top of page
Museum.jpg

BOWNE TOWNSHIP 
HISTORICAL SOCIETY

President - Kim Culbertson
Secretary - Mary Minich-Carwell

Treasurer - Sally Johnson 

8240 Alden Nash, PO Box 35
Alto, MI 49302

Open May 4th 11am-5pm & May 5th 12pm-4pm as well as the 2nd  Sat. of the month June thru September from 2pm-4pm. Also by appointment. Please contact Kim C at 616-890-6740/ kculbertson1957@gmail.com, or Sally J at 616-868-6424 / srjohnson4@charter.net

Research

Gallery

Schoolhouse Info.

Newspaper Collection

BOWNE TOWNSHIP HISTORY

History of Bowne Township In April of 1849 the first officials were elected and Bowne Township was born.

 

The first elected officers were: Supervisor Roswell C. Tyler; Clerk-Daniel McVean; Treasurer-Justus G. Beach; Justices of the Peace-Jared Miller, and Norman Foster; AssessorsAbijah Poole, John a Campbell; Commissioners of Highways-Loren B. Tyler, James A Truax, Asa R. Tyler; School Inspectors-Jared Miller, William Gibson; Overseers of the Poor-Roswell F. Tyler, John Underwood; Constables-Salmon E. Platt, Henry C. Foster.
 

Over the last 155 years, the Township evolved from an area of woodlands and plowed fields with a population of approximately 27 to our present times with farms, businesses, and housing developments. With a population of 2,743 (according to the last census) we still remain primarily a farming community. Every home has at least one car and access to highways and freeways which can take you (in minutes or hours) to near and far places that these original 27 could not and most likely did not dream of.

 

Over these 155 years, the evolution of the township was recorded on paper, in photographs, and memories. Today most of these things have disappeared. Papers and photos packed away or lost forever. Memories of events and times have been passed on from father to son and mother to daughter and most have been added to or changed in the passage. Still, there are some that have been recorded in diaries and letters and picture albums, and newspaper articles are pasted in scrapbooks. Who dreamed that one day these would be valuable links to our heritage?

 

In the mid-1980s, the Township moved and restored the Historic Township Hall at Bowne Center. Old records were found deteriorating in the old building; old voting booths were falling down and the building itself was in disrepair.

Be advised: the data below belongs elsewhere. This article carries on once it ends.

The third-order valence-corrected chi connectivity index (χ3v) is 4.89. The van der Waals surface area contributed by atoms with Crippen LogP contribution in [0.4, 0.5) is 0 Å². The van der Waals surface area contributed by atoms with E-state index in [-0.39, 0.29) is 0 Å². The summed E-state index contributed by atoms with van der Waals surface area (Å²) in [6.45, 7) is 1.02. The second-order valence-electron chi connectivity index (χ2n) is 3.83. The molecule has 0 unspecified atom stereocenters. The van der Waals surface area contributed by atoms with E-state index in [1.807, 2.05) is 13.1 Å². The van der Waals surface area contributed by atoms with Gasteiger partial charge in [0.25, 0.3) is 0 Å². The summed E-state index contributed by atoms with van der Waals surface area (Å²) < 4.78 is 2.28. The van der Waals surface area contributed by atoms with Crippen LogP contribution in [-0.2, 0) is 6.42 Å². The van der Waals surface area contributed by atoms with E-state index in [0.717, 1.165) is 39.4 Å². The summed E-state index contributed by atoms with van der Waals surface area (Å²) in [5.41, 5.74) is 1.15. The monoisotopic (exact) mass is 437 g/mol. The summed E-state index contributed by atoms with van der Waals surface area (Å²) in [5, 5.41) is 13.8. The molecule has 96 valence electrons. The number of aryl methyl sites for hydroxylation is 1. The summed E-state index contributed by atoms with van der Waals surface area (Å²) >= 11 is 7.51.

After moving the building to its present location, an interest in preserving other buildings and historical artifacts began to surface. As a result, the Bowne Township Historical Society was formed. In the years since we became an organization, we have obtained, moved, and restored the former Ladies Aid Hall at Bowne Center. It is now our museum. We have also secured the Bowne Center one-room school at 84th and Alden Nash. This building has also been restored and now house the artifacts and memorabilia from the 8 one-room schools that were located in sections 4,7,12,20,22,24,28, and 29 of Bowne Township.

 

As the township works to keep our rural look with its pristine farmlands the Historical Society keeps gathering history to preserve our past for future generations.

News and Events

Bowne Township Historical Commission invites everyone to our Spring into The Past, Feeding The Family event on Saturday May 6th and Sunday May 7th. See how early settlers cooked over an open fire and taste foods from the past.

Annual Membership Dues

Individual                                               $12.00

Family (h/w, child under 18)               $25.00

Student (full time)                                $10.00

Business/Professional                         $100.00

Life, Individual                                      $250.00

Life, Couple                                           $400.00

bottom of page